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Annales Geophysicae An interactive open-access journal of the European Geosciences Union
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Volume 31, issue 9
Ann. Geophys., 31, 1559-1567, 2013
© Author(s) 2013. This work is distributed under
the Creative Commons Attribution 3.0 License.
Ann. Geophys., 31, 1559-1567, 2013
© Author(s) 2013. This work is distributed under
the Creative Commons Attribution 3.0 License.

Regular paper 10 Sep 2013

Regular paper | 10 Sep 2013

Magnetic field and dynamic pressure ULF fluctuations in coronal-mass-ejection-driven sheath regions

E. K. J. Kilpua1, H. Hietala2, H. E. J. Koskinen1,3, D. Fontaine4, and L. Turc4 E. K. J. Kilpua et al.
  • 1Department of Physics, P.O. Box 64, University of Helsinki, Finland
  • 2Space and Atmospheric Physics Group, The Blackett Laboratory, Imperial College, London SW7 2AZ, UK
  • 3Finnish Meteorological Institute, P.O. Box 503, Helsinki, Finland
  • 4Laboratoire de Physique des Plasmas, Ecole Polytechnique, Route de Saclay 91128 Palaiseau, France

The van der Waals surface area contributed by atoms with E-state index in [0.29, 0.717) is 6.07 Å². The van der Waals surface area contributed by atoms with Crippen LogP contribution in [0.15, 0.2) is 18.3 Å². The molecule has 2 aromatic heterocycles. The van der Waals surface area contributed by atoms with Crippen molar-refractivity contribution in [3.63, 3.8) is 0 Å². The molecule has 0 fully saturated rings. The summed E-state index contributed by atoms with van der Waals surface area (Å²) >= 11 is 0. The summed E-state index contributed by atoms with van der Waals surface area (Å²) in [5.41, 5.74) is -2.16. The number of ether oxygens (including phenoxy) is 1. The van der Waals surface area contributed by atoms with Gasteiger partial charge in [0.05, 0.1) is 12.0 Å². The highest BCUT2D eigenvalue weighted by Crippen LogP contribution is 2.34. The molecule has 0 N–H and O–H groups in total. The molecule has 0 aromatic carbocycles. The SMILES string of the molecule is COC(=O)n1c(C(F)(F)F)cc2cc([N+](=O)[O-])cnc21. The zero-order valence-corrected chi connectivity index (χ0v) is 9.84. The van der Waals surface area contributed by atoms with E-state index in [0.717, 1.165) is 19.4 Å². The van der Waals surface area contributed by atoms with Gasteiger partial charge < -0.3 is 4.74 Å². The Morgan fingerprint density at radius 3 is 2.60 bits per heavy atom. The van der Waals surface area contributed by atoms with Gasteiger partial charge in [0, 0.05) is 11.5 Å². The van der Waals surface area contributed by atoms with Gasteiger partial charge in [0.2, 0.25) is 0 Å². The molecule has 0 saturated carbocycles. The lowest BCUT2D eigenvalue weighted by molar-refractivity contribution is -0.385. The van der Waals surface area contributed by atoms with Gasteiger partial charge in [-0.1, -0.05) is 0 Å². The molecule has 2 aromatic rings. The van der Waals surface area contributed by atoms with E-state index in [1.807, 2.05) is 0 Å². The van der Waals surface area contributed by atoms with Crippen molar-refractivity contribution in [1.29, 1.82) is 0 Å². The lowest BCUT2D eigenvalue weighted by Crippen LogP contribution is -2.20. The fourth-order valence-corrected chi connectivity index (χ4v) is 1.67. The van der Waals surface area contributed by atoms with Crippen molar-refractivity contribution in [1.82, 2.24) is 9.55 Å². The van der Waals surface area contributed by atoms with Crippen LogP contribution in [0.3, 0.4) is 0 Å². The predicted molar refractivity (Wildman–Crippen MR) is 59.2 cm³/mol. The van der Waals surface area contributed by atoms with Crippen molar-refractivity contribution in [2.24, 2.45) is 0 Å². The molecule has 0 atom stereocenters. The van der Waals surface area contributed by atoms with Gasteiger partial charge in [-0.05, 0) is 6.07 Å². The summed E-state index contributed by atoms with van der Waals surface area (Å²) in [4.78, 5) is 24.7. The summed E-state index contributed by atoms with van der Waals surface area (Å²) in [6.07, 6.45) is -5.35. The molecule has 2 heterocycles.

Abstract. Compressed sheath regions form ahead of interplanetary coronal mass ejections (ICMEs) that are sufficiently faster than the preceding solar wind. The turbulent sheath regions are important drivers of magnetospheric activity, but due to their complex internal structure, relatively little is known on the distribution of the magnetic field and plasma variations in them. In this paper we investigate ultra low frequency (ULF) fluctuations in the interplanetary magnetic field (IMF) and in dynamic pressure (Pdyn) using a superposed epoch analysis of 41 sheath regions observed during solar cycle 23. We find strongest fluctuation power near the shock and in the vicinity of the ICME leading edge. The IMF and Pdyn ULF power have different profiles within the sheath; the former is enhanced in the leading part of the sheath, while the latter is increased in the trailing part of the sheath. We also find that the ICME properties affect the level and distribution of the ULF power in sheath regions. For example, sheath regions associated with strong or fast ICMEs, or those that are crossed at intermediate distances from the center, have strongest ULF power and large variation in the power throughout the sheath region. The weaker or slower ICMEs, or those that are crossed centrally, have in general considerably weaker ULF power with relatively smooth profiles. The strong and abrupt decrease of the IMF ULF power at the ICME leading edge could be used to distinguish the ICME from the preceding sheath plasma.

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